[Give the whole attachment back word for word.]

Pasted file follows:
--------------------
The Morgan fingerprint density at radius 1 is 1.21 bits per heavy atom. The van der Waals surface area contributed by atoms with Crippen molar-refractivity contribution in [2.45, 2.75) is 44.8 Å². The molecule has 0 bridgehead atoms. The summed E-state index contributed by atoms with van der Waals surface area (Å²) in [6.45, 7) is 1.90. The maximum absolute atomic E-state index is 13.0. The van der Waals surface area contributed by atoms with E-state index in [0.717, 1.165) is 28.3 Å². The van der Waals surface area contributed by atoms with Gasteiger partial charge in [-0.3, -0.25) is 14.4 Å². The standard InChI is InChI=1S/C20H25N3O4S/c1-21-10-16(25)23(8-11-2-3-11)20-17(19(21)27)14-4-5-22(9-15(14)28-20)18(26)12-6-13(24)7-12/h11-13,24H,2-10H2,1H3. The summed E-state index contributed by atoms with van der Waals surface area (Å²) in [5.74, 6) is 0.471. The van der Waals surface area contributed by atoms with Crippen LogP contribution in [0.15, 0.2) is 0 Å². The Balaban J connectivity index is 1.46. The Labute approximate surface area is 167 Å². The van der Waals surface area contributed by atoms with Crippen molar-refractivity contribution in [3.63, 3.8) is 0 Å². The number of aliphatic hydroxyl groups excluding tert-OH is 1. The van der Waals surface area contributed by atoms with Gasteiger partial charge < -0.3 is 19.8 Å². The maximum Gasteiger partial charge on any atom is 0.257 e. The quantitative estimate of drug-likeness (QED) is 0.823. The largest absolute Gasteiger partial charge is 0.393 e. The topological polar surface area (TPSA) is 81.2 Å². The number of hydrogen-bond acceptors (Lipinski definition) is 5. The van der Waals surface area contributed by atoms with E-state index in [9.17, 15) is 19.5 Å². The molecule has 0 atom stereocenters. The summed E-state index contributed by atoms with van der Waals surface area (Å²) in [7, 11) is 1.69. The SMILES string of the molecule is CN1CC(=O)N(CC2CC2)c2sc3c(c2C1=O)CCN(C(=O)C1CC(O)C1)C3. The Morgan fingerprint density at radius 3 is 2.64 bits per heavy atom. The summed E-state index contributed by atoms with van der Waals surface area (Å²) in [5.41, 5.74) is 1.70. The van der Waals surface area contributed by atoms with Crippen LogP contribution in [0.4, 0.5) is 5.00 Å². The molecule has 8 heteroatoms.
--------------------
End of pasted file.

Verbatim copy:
The Morgan fingerprint density at radius 1 is 1.21 bits per heavy atom. The van der Waals surface area contributed by atoms with Crippen molar-refractivity contribution in [2.45, 2.75) is 44.8 Å². The molecule has 0 bridgehead atoms. The summed E-state index contributed by atoms with van der Waals surface area (Å²) in [6.45, 7) is 1.90. The maximum absolute atomic E-state index is 13.0. The van der Waals surface area contributed by atoms with E-state index in [0.717, 1.165) is 28.3 Å². The van der Waals surface area contributed by atoms with Gasteiger partial charge in [-0.3, -0.25) is 14.4 Å². The standard InChI is InChI=1S/C20H25N3O4S/c1-21-10-16(25)23(8-11-2-3-11)20-17(19(21)27)14-4-5-22(9-15(14)28-20)18(26)12-6-13(24)7-12/h11-13,24H,2-10H2,1H3. The summed E-state index contributed by atoms with van der Waals surface area (Å²) in [5.74, 6) is 0.471. The van der Waals surface area contributed by atoms with Crippen LogP contribution in [0.15, 0.2) is 0 Å². The Balaban J connectivity index is 1.46. The Labute approximate surface area is 167 Å². The van der Waals surface area contributed by atoms with Crippen molar-refractivity contribution in [3.63, 3.8) is 0 Å². The number of aliphatic hydroxyl groups excluding tert-OH is 1. The van der Waals surface area contributed by atoms with Gasteiger partial charge < -0.3 is 19.8 Å². The maximum Gasteiger partial charge on any atom is 0.257 e. The quantitative estimate of drug-likeness (QED) is 0.823. The largest absolute Gasteiger partial charge is 0.393 e. The topological polar surface area (TPSA) is 81.2 Å². The number of hydrogen-bond acceptors (Lipinski definition) is 5. The van der Waals surface area contributed by atoms with E-state index in [9.17, 15) is 19.5 Å². The molecule has 0 atom stereocenters. The summed E-state index contributed by atoms with van der Waals surface area (Å²) in [7, 11) is 1.69. The SMILES string of the molecule is CN1CC(=O)N(CC2CC2)c2sc3c(c2C1=O)CCN(C(=O)C1CC(O)C1)C3. The Morgan fingerprint density at radius 3 is 2.64 bits per heavy atom. The summed E-state index contributed by atoms with van der Waals surface area (Å²) in [5.41, 5.74) is 1.70. The van der Waals surface area contributed by atoms with Crippen LogP contribution in [0.4, 0.5) is 5.00 Å². The molecule has 8 heteroatoms.